Pressfield’s Hierarchical vs. Territorial Perspective

I realized that I was always judging my performances in relation to the people around me, which as Pressfield argues in his seminal work, The War of Art, is a sure-fire way to drive yourself batshit crazy (my words, not his). He contends that artists should strive to become a master of a domain, rather than rabidly focusing on beating everyone else, because the latter will never make you happy in the long run, and can’t be sustained over time. Michael Jackson was great, and so was Prince, and neither of their achievements diminished the other’s. There’s plenty of room for great comics, musicians, artists, software developers, etc.

Aiite, homie, thanks for the kind ear. Here’s some tracks to keep ya warm on this cold winter day…

And the sample…what a track!!!!!! Certified banger.

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Giving Joy a Big-Ass Bearhug (Oh yeah, and Achieving Goals. Yeahyeah…Goals)

how to achieve long-term goalsDear Diary,

A few months ago, I started really getting down on myself. This comedy shit – is it worth it? Can I really make it? But it’s going to take soooo loooonnnggg…

Thankfully, my perspective on life has been utterly capsized by the teachings of Seneca, one of the three kings of Stoicism and oh, by the way, just the wealthiest financier in Rome. Two thousand years ago, Seneca asked his pupil, Lucilius,

For what end should I toil?

When I become a world-touring stand-up, is that really going to make me happy? It’s my goal…it should, right? No, not necessarily. Why not? Quite simply, it all depends on how I get there.

Above all, my dear Lucilius, make this your business: learn how to feel joy. – Seneca, Letters from a Stoic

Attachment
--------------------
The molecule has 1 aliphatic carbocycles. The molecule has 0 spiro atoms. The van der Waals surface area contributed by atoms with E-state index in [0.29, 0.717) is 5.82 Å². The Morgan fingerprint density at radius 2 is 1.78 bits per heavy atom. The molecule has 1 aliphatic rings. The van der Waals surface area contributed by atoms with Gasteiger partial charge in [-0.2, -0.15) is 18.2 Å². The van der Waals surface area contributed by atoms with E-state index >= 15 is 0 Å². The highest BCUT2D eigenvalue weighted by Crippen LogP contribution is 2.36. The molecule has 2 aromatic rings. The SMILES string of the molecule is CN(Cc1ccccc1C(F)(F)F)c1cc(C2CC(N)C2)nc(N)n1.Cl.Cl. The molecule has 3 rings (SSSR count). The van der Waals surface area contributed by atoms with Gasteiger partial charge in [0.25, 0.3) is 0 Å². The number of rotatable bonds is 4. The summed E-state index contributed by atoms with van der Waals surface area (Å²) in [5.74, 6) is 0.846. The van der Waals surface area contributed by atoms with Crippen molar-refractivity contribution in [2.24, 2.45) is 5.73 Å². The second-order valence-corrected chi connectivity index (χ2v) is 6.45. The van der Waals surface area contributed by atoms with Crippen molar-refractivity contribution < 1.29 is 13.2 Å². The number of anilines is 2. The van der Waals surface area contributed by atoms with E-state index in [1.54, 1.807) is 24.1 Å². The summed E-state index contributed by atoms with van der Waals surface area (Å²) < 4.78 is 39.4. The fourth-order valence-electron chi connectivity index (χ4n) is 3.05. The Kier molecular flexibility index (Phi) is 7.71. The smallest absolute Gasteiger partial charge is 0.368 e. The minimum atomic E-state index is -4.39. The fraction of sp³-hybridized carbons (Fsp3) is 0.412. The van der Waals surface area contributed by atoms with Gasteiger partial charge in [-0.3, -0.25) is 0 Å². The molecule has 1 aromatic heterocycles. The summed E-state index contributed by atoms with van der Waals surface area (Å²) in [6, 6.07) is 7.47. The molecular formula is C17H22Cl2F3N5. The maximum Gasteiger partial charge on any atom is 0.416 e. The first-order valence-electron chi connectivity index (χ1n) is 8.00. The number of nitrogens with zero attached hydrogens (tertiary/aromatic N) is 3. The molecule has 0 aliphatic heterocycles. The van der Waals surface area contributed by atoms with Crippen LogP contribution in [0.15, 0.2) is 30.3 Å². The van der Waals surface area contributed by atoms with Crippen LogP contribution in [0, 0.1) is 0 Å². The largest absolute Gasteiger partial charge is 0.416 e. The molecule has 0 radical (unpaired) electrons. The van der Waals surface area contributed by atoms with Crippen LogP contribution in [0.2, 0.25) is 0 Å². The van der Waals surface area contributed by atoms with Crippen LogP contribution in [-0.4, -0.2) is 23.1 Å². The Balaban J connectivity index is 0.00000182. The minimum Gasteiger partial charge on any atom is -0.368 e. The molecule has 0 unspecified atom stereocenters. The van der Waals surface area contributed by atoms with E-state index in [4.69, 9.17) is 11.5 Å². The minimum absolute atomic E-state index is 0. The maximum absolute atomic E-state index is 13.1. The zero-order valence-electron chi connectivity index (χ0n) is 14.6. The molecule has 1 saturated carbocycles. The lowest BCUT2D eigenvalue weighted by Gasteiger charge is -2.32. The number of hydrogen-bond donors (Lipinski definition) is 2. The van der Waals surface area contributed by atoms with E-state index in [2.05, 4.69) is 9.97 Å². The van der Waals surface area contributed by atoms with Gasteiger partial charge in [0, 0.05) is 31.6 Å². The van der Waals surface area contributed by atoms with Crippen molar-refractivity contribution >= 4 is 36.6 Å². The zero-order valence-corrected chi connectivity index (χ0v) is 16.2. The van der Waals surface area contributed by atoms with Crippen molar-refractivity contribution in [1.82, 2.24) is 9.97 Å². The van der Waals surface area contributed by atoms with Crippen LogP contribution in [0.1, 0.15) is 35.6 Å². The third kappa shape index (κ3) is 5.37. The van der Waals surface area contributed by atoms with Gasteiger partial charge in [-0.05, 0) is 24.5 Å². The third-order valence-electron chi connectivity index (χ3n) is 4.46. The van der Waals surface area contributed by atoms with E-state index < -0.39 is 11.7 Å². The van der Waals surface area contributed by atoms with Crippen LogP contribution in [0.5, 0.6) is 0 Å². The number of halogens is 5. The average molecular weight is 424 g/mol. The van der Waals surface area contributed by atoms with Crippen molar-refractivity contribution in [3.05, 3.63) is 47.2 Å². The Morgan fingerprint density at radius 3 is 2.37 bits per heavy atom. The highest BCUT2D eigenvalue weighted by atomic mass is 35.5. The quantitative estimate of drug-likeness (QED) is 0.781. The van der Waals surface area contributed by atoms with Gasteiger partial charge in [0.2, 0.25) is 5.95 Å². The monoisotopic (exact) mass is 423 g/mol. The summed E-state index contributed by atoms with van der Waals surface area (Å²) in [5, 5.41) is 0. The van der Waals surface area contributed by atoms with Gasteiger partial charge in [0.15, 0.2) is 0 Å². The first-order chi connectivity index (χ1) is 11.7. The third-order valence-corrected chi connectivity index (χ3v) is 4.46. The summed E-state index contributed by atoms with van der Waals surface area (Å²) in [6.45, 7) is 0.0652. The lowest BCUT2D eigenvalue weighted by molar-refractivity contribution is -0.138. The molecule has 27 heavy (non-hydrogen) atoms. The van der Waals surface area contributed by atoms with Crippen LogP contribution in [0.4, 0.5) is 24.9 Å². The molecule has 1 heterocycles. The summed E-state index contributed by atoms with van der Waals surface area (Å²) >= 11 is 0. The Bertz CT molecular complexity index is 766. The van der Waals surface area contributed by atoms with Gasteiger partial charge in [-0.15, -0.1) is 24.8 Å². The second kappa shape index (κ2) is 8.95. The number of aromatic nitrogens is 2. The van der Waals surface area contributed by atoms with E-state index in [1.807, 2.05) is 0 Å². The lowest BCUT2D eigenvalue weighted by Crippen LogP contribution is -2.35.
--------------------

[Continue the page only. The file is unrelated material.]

I’ve had a lot to be happy about in the past few months. Just got married, killing it at work, writing 19+1 minutes a daybut I wasn’t experiencing the joy. As I told my wife at our reception, ‘The entire time I was walking down the aisle, I was thinking to myself, holy crap, I’m walking down the aisle beside chairs we spent hours thinking about where to place, in a ceremony we spent a year planning, on an aisle runner that…’

Accomplishments were coming and going, and on top of not feeling happy about them, they weren’t leaving me satisfied. OK, I made a few grand…how do I make more? And how do I make it quicker the next time? And this one was the woooorst one of them all – Oh no, look how much more money he’s making – fuuuuck!!! (We’ll look at that last one in a future post; it deserves its own hyperlink)…

The fool’s life is empty of gratitude and full of fears; its course lies wholly toward the future…for we are plunged by our blind desires into ventures which will harm us, but certainly will never satisfy us; for if we could be satisfied with anything, we should have been satisfied long ago; nor do we reflect how pleasant it is to demand nothing, how noble it is to be contented and not to be dependent upon Fortune. Therefore continually remind yourself, Lucilius, how many ambitions you have attained. When you see many ahead of you, think how many are behind! If you would thank the gods, and be grateful for your past life, you should contemplate how many men you have outstripped. But what have you to do with the others? You have outstripped yourself. – Seneca, Letters from a Stoic

You know when you read something so profound that you put down the book and shake your head in amazement and wonder? Now that’s joy!

These teachings upended my perspective on achievement. Now, when I laugh, I stop, and let my head fall back under the shower head of pure bliss. There’s a long way to go before I start criss-crossing the globe with nothing but a backpack and writing utensils, but I’ve never been so excited about the journey in my life.